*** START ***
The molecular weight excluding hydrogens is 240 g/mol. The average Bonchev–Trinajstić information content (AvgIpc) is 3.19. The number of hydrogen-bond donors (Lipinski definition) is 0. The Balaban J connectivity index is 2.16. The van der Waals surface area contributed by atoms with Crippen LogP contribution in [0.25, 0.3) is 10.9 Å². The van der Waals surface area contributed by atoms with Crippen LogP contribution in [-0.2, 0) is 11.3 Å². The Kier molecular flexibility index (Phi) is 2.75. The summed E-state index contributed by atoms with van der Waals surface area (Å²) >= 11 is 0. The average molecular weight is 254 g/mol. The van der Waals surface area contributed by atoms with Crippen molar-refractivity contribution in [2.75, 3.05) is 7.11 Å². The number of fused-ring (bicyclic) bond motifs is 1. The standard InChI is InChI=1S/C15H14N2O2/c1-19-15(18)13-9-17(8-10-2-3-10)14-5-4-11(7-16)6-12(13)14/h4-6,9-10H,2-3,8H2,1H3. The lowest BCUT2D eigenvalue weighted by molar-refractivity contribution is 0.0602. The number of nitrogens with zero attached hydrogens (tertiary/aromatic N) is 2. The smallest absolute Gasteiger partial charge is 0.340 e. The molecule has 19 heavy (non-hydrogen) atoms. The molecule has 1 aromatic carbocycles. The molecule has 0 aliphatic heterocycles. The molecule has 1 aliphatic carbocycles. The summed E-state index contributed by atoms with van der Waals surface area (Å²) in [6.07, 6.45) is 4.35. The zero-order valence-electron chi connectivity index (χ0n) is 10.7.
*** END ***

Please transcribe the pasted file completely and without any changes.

The molecular weight excluding hydrogens is 240 g/mol. The average Bonchev–Trinajstić information content (AvgIpc) is 3.19. The number of hydrogen-bond donors (Lipinski definition) is 0. The Balaban J connectivity index is 2.16. The van der Waals surface area contributed by atoms with Crippen LogP contribution in [0.25, 0.3) is 10.9 Å². The van der Waals surface area contributed by atoms with Crippen LogP contribution in [-0.2, 0) is 11.3 Å². The Kier molecular flexibility index (Phi) is 2.75. The summed E-state index contributed by atoms with van der Waals surface area (Å²) >= 11 is 0. The average molecular weight is 254 g/mol. The van der Waals surface area contributed by atoms with Crippen molar-refractivity contribution in [2.75, 3.05) is 7.11 Å². The number of fused-ring (bicyclic) bond motifs is 1. The standard InChI is InChI=1S/C15H14N2O2/c1-19-15(18)13-9-17(8-10-2-3-10)14-5-4-11(7-16)6-12(13)14/h4-6,9-10H,2-3,8H2,1H3. The lowest BCUT2D eigenvalue weighted by molar-refractivity contribution is 0.0602. The number of nitrogens with zero attached hydrogens (tertiary/aromatic N) is 2. The smallest absolute Gasteiger partial charge is 0.340 e. The molecule has 19 heavy (non-hydrogen) atoms. The molecule has 1 aromatic carbocycles. The molecule has 0 aliphatic heterocycles. The molecule has 1 aliphatic carbocycles. The summed E-state index contributed by atoms with van der Waals surface area (Å²) in [6.07, 6.45) is 4.35. The zero-order valence-electron chi connectivity index (χ0n) is 10.7.